We should also look at what the motivation is to undertake any promotional efforts on the hobby’s behalf. The argument is often made that greater numbers of wargamers would lead to more manufacturers, and variety, of gaming products. Yet, looking at the market today, I suggest this is spurious. The choice of scales, terrain, rules and all the hobby impedimenta has never been greater, with new products and services catering for the wargaming market appearing almost monthly. So the commercial argument seems very weak (in any case, in our society, it is the task of the business, not the consumer, to promote its products).
So what other motivation could there be? A larger number and/or selection of opponents? Again, I don’t know how valid this is. I recall reading some time ago an estimate that only about 10% of UK gamers were active club members. That’s a heck of a lot of soloists or small groups of two or three friends. Apparently, this level of social interaction suits the participants just fine. There is also the additional point that wargaming can be cliquish – individuals or very small groups continue that way because they prefer to enjoy their hobby in a particular manner – be it using one particular rules set, figure scale, period etc. For these people, any growth in the hobby would be of marginal impact, so they do not feel compelled to go out there and shout it from the rooftops.
MS: Precisely, and a point so seldom made it worries me. I will make two horribly generalised statements. The first is that it is quite possible to be at school, or working with, a wargamer for years without actually knowing what they do as a hobby. I know, I’ve experienced it. Why? Because it is downright embarrassing for some people, including me. So they don’t talk about it. Simple. The Selfish Gene determines another mate is not contacted. Secondly, in the sprit of discussion, I propose Siggins’ First Law of Hobbyists: “A variable percentage of any hobby will be composed of people with whom you would not wish to share a room, let alone a game or a historical discussion. The rest of the hobby make up for them in spades.” Reasonable? I have been to clubs where the anti-social percentage was as high as 95% and I didn’t stay long. I was also a member of a club where it was less than 5% and that was the best club I ever belonged to (Leyton Grenadier, late 70s). Nowadays, I am happy to play with a small group of people I know, for the social interaction is at least as important as the games and the figures. The ‘qualification’ test is usually, would you feel happy going for a drink and a meal with this person? Not a good recipe for hobby expansion.
There are also social limitations on promoting the hobby. Firstly, there is the still-existing nervousness of admitting that, as a grown adult, one still plays with toy soldiers. How often do people put wargaming down on their CVs in the “Hobbies and Interests” section? Would they avoid doing this for fear of appearing too “strange” or infantile? We also live in a society that – rather hypocritically – frowns on the concept of playing at war. I’m sure many gamers have come across those who feel it’s morally repugnant to simulate the death and carnage of war, who find the idea an affront to their fragile sensitivities. I say its hypocritical because that same society makes best-sellers of bloodthirsty computer games like Quake, Doom, Total Annihilation etc. Strange, huh?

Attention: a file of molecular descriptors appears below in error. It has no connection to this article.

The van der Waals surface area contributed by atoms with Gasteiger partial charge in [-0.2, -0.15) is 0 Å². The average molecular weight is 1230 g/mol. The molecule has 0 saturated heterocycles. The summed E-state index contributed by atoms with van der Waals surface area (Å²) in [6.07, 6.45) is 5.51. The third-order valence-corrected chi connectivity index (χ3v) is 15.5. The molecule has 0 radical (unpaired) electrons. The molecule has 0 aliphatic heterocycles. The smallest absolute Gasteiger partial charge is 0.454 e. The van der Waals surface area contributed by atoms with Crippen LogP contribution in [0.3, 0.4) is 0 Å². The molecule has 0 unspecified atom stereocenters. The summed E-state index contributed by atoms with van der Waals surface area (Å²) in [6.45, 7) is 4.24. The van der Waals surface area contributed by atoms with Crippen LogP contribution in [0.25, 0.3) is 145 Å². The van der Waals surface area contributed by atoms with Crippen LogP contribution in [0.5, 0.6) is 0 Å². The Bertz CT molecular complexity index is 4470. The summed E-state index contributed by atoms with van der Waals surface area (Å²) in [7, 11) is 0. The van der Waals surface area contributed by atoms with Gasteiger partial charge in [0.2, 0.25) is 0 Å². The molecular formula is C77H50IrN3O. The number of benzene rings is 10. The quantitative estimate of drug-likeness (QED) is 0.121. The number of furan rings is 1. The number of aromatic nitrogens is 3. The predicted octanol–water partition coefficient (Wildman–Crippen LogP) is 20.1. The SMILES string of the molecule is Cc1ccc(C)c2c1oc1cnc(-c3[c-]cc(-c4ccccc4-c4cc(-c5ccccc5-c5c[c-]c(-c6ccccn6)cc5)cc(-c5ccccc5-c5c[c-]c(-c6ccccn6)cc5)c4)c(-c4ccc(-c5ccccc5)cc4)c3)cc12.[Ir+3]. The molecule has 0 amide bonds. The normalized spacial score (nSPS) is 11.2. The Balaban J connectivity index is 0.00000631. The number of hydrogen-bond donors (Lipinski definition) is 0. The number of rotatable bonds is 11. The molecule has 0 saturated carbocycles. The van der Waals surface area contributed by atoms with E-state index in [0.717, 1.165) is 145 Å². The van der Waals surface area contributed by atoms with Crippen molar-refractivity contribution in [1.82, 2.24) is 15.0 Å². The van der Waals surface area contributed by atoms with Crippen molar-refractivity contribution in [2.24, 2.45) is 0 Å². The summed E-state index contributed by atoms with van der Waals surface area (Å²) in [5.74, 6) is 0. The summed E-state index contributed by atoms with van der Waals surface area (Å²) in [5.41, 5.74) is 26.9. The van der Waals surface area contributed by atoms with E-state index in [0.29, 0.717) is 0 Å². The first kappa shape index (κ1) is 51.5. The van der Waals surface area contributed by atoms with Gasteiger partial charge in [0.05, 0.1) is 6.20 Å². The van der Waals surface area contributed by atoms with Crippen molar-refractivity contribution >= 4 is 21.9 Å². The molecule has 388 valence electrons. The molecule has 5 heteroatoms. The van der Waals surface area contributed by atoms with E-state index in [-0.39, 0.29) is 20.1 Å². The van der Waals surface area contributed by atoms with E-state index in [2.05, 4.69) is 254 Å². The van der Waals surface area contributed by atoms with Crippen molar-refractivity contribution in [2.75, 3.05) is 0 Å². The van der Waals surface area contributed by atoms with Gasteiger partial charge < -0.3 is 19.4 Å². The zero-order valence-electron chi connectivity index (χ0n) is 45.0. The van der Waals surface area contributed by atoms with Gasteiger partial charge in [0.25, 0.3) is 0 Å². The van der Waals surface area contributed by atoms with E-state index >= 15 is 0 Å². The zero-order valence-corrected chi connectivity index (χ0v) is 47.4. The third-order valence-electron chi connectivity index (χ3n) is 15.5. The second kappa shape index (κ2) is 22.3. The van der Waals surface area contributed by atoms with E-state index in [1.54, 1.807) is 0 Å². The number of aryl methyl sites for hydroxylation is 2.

Of course, I’m not advocating apathy (haven’t yet come across an apathetic wargamer anyway!), only that I feel we need to get our thinking straight if we feel compelled to grow the hobby. In that respect, I feel we should forget any grand plans or schemes to achieve this, and restrict our efforts to localised efforts, whereby a warm welcome and helping hand is extended to anyone who seeks an introduction to the hobby having come to it through existing interests. We should also take our lead from the marketing techniques used by commerce.
The example you gave of the efforts at the Napoleonic Fair fit both of these criteria. After all, it’s far easier to sell an idea to someone who’s half-way converted already, who can see the hobby’s relevance to an existing interest. Think too of things like Local History societies. If a gamer’s a member of such a group, there’s no reason why they couldn’t stage a game of relevance to that group’s interests. Static displays at local museums or libraries of military events related to the local area also have potential. I believe such a non-intrusive method of promotion would pay dividends.
We should also look to at how the hobby promotes itself through its own activities. Here attention falls primarily on public shows. At the moment, most, if not all, appear to try to offer all things to all people, which experience has taught us is almost impossible and even counterproductive. They try to provide something for the avid enthusiast, the toe-dipper and the inquisitive. Unfortunately, this can frequently result in disappointment for all. Now, this is not a criticism per se of those who willingly undertake the thankless task of organising such events, only that their efforts may be better rewarded by concentrating their efforts in select areas.